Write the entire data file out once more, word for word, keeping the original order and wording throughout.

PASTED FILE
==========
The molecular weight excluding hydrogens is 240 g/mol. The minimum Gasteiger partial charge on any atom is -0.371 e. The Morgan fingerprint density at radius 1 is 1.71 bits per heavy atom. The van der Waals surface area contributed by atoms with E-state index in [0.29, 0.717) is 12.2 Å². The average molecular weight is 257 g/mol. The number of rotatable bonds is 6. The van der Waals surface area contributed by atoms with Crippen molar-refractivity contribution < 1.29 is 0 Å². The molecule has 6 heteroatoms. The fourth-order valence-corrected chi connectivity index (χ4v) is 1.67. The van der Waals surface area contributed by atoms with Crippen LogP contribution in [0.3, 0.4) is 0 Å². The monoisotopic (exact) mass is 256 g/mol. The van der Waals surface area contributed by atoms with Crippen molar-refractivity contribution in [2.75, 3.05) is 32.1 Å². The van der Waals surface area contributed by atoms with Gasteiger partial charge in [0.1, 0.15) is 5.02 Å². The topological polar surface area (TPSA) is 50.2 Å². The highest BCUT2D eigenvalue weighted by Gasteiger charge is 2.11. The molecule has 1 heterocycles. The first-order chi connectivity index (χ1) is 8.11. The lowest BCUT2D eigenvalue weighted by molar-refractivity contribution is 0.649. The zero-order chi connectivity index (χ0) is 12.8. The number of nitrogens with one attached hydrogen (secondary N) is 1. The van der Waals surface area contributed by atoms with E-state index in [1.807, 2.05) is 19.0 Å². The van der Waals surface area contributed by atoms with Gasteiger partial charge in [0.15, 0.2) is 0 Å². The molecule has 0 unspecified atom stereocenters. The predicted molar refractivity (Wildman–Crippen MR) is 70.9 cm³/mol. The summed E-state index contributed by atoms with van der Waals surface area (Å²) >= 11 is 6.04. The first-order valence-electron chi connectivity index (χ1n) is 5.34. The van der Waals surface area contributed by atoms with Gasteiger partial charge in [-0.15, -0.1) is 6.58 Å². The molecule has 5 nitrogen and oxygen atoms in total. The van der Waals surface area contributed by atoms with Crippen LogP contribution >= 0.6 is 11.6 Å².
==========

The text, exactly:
The molecular weight excluding hydrogens is 240 g/mol. The minimum Gasteiger partial charge on any atom is -0.371 e. The Morgan fingerprint density at radius 1 is 1.71 bits per heavy atom. The van der Waals surface area contributed by atoms with E-state index in [0.29, 0.717) is 12.2 Å². The average molecular weight is 257 g/mol. The number of rotatable bonds is 6. The van der Waals surface area contributed by atoms with Crippen molar-refractivity contribution < 1.29 is 0 Å². The molecule has 6 heteroatoms. The fourth-order valence-corrected chi connectivity index (χ4v) is 1.67. The van der Waals surface area contributed by atoms with Crippen LogP contribution in [0.3, 0.4) is 0 Å². The monoisotopic (exact) mass is 256 g/mol. The van der Waals surface area contributed by atoms with Crippen molar-refractivity contribution in [2.75, 3.05) is 32.1 Å². The van der Waals surface area contributed by atoms with Gasteiger partial charge in [0.1, 0.15) is 5.02 Å². The topological polar surface area (TPSA) is 50.2 Å². The highest BCUT2D eigenvalue weighted by Gasteiger charge is 2.11. The molecule has 1 heterocycles. The first-order chi connectivity index (χ1) is 8.11. The lowest BCUT2D eigenvalue weighted by molar-refractivity contribution is 0.649. The zero-order chi connectivity index (χ0) is 12.8. The number of nitrogens with one attached hydrogen (secondary N) is 1. The van der Waals surface area contributed by atoms with E-state index in [1.807, 2.05) is 19.0 Å². The van der Waals surface area contributed by atoms with Gasteiger partial charge in [0.15, 0.2) is 0 Å². The molecule has 0 unspecified atom stereocenters. The predicted molar refractivity (Wildman–Crippen MR) is 70.9 cm³/mol. The summed E-state index contributed by atoms with van der Waals surface area (Å²) >= 11 is 6.04. The first-order valence-electron chi connectivity index (χ1n) is 5.34. The van der Waals surface area contributed by atoms with Gasteiger partial charge in [-0.15, -0.1) is 6.58 Å². The molecule has 5 nitrogen and oxygen atoms in total. The van der Waals surface area contributed by atoms with Crippen LogP contribution >= 0.6 is 11.6 Å².